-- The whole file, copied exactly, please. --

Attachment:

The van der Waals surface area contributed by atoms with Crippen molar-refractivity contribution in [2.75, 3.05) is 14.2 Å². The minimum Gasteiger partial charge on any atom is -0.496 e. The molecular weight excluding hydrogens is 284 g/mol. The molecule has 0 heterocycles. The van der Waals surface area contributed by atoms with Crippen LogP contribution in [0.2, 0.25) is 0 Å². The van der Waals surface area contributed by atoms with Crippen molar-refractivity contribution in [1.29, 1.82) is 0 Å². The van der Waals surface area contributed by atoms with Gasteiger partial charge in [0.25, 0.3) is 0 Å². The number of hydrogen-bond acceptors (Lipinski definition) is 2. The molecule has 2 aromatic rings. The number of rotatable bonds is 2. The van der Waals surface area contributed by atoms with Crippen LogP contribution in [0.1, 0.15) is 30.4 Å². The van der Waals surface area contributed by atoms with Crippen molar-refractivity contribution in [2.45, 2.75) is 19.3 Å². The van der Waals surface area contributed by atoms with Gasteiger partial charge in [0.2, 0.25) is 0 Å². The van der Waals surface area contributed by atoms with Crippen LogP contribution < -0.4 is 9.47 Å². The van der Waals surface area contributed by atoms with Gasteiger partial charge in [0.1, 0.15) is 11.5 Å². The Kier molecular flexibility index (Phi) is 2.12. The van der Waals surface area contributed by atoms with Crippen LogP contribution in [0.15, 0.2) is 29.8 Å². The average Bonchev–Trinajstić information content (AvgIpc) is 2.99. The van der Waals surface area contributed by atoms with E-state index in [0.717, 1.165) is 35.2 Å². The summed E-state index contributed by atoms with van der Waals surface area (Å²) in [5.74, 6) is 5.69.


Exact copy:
The van der Waals surface area contributed by atoms with Crippen molar-refractivity contribution in [2.75, 3.05) is 14.2 Å². The minimum Gasteiger partial charge on any atom is -0.496 e. The molecular weight excluding hydrogens is 284 g/mol. The molecule has 0 heterocycles. The van der Waals surface area contributed by atoms with Crippen LogP contribution in [0.2, 0.25) is 0 Å². The van der Waals surface area contributed by atoms with Crippen molar-refractivity contribution in [1.29, 1.82) is 0 Å². The van der Waals surface area contributed by atoms with Gasteiger partial charge in [0.25, 0.3) is 0 Å². The number of hydrogen-bond acceptors (Lipinski definition) is 2. The molecule has 2 aromatic rings. The number of rotatable bonds is 2. The van der Waals surface area contributed by atoms with Crippen LogP contribution in [0.1, 0.15) is 30.4 Å². The van der Waals surface area contributed by atoms with Crippen molar-refractivity contribution in [2.45, 2.75) is 19.3 Å². The van der Waals surface area contributed by atoms with Gasteiger partial charge in [0.2, 0.25) is 0 Å². The van der Waals surface area contributed by atoms with Crippen LogP contribution < -0.4 is 9.47 Å². The van der Waals surface area contributed by atoms with Gasteiger partial charge in [0.1, 0.15) is 11.5 Å². The Kier molecular flexibility index (Phi) is 2.12. The van der Waals surface area contributed by atoms with Crippen LogP contribution in [0.15, 0.2) is 29.8 Å². The average Bonchev–Trinajstić information content (AvgIpc) is 2.99. The van der Waals surface area contributed by atoms with E-state index in [0.717, 1.165) is 35.2 Å². The summed E-state index contributed by atoms with van der Waals surface area (Å²) in [5.74, 6) is 5.69.